Consumer Groups Protest AT&T-Comcast

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National and state consumer groups called on federal regulators Monday to
block the $72 billion cable merger between AT&T Broadband and Comcast Corp.,
claiming that the deal is anti-competitive and harmful to consumers.

A coalition of 38 public-interest groups filed a petition with the Federal
Communications Commission to deny the merger or assign it for hearing, which is
the effective equivalent of a denial because hearings can drag on for
months.

'It should be straightforward for the FCC to conclude that the merger is not
in the public interest and turn it down,' Consumer Federation of America
director of research Mark Cooper said.

A Comcast spokeswoman declined to comment. An AT&T Broadband spokesman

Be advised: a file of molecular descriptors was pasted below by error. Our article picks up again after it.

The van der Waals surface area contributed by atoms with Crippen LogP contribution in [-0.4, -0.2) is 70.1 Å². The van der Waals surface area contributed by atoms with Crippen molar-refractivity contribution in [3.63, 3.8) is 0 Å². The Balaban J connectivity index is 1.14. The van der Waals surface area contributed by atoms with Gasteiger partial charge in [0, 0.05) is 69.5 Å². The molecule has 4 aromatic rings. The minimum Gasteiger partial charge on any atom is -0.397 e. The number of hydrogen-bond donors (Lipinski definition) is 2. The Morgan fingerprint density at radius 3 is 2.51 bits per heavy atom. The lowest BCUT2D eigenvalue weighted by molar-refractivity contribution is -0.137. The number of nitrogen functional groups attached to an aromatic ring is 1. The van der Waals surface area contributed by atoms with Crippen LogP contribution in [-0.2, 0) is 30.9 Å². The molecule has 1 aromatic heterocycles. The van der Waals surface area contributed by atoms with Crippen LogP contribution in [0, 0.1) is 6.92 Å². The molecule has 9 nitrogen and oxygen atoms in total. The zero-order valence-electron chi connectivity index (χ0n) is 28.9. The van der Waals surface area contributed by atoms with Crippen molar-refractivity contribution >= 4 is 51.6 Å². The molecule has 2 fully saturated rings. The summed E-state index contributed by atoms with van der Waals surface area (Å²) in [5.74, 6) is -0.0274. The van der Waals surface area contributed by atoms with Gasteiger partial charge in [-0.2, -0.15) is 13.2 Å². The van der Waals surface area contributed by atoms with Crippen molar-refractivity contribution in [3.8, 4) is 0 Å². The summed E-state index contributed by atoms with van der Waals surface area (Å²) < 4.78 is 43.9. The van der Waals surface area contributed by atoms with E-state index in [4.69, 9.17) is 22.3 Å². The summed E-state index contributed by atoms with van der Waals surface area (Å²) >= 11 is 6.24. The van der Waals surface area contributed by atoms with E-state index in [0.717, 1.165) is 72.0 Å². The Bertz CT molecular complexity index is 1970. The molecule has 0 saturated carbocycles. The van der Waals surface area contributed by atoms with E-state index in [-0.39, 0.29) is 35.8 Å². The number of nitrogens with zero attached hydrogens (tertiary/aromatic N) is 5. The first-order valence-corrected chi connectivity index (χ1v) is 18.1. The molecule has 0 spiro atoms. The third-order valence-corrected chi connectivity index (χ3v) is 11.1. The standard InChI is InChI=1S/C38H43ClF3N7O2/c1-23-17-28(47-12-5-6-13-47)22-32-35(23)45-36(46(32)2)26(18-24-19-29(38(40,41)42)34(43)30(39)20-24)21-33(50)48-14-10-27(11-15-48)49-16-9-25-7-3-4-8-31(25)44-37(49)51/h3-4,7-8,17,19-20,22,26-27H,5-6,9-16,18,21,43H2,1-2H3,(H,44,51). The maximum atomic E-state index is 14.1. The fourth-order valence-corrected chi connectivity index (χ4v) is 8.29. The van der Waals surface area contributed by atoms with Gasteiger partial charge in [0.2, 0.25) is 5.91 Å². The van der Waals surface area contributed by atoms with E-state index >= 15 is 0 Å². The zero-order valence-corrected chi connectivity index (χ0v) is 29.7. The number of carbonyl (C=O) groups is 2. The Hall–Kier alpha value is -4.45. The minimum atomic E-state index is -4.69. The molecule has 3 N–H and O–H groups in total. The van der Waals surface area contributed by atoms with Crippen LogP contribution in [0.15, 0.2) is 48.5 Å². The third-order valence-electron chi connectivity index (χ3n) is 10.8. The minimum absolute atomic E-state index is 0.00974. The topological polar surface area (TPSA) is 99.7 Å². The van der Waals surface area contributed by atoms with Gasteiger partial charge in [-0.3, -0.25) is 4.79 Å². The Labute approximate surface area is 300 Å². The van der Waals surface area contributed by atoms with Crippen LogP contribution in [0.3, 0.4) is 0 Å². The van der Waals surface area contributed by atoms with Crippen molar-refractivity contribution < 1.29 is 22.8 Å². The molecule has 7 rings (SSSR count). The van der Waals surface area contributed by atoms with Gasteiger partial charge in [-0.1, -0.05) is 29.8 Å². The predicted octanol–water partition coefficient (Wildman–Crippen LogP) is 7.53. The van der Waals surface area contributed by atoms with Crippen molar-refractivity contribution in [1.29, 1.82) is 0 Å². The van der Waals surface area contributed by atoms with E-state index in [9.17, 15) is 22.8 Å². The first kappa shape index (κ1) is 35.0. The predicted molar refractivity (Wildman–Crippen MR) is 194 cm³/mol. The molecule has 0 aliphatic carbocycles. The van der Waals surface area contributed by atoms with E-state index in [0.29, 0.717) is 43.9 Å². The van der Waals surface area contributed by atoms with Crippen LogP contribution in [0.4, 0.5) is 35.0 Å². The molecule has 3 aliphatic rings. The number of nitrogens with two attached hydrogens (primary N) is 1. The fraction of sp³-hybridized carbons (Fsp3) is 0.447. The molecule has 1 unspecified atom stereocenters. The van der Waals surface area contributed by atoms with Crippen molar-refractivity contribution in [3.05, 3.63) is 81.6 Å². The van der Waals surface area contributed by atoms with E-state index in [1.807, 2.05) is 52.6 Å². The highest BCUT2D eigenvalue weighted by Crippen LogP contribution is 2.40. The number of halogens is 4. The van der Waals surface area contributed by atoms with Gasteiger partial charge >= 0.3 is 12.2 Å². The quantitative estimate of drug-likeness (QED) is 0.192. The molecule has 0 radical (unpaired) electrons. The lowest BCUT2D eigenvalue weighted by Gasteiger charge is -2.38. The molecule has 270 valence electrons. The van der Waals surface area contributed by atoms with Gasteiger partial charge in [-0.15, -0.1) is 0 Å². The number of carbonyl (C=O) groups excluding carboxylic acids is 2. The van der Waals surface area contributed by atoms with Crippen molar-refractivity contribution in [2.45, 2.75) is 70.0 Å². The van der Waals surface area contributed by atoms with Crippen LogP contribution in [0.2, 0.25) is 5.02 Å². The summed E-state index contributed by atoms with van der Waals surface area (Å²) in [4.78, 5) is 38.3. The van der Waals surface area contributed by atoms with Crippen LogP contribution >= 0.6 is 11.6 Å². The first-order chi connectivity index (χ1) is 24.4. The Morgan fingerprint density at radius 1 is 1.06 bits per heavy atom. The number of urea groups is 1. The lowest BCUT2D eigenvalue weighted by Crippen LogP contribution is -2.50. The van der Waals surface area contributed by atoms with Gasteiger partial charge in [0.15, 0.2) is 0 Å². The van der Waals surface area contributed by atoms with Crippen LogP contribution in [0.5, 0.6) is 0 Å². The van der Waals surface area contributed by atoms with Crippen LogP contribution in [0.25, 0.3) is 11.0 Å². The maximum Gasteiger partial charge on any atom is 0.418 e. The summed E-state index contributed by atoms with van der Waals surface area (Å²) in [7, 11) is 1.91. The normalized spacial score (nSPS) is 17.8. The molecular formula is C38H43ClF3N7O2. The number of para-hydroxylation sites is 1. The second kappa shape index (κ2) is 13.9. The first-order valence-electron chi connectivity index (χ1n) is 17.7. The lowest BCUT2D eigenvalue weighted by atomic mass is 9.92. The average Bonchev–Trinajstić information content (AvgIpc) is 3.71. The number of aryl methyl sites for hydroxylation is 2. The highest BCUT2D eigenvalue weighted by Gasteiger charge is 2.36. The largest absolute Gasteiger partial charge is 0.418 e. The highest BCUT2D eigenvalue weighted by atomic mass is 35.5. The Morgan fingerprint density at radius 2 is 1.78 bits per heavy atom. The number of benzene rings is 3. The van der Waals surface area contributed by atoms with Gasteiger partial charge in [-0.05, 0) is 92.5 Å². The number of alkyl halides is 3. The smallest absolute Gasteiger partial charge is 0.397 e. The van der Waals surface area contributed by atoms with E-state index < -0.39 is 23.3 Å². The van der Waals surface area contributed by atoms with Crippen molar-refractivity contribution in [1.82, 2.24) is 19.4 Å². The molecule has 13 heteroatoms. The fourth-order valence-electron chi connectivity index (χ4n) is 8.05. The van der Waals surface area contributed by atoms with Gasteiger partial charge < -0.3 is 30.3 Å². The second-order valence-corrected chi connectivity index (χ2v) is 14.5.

said the company would stand by last week's Senate testimony in support of the
merger by AT&T Corp. chairman and CEO C. Michael Armstrong.

In other comments, the American Cable Association -- a trade group
representing small cable operators -- asked the FCC to ensure that
AT&T-Comcast continues to make digital Headend in the Sky programming and
other affiliated programming available to small cable operators on fair and
reasonable terms.

And the Progress and Freedom Foundation -- a nonpartisan right-of-center
think tank in Washington, D.C. -- urged approval of the cable merger 'as
pro-competitive, efficiency-enhancing and consistent with the public
interest.'

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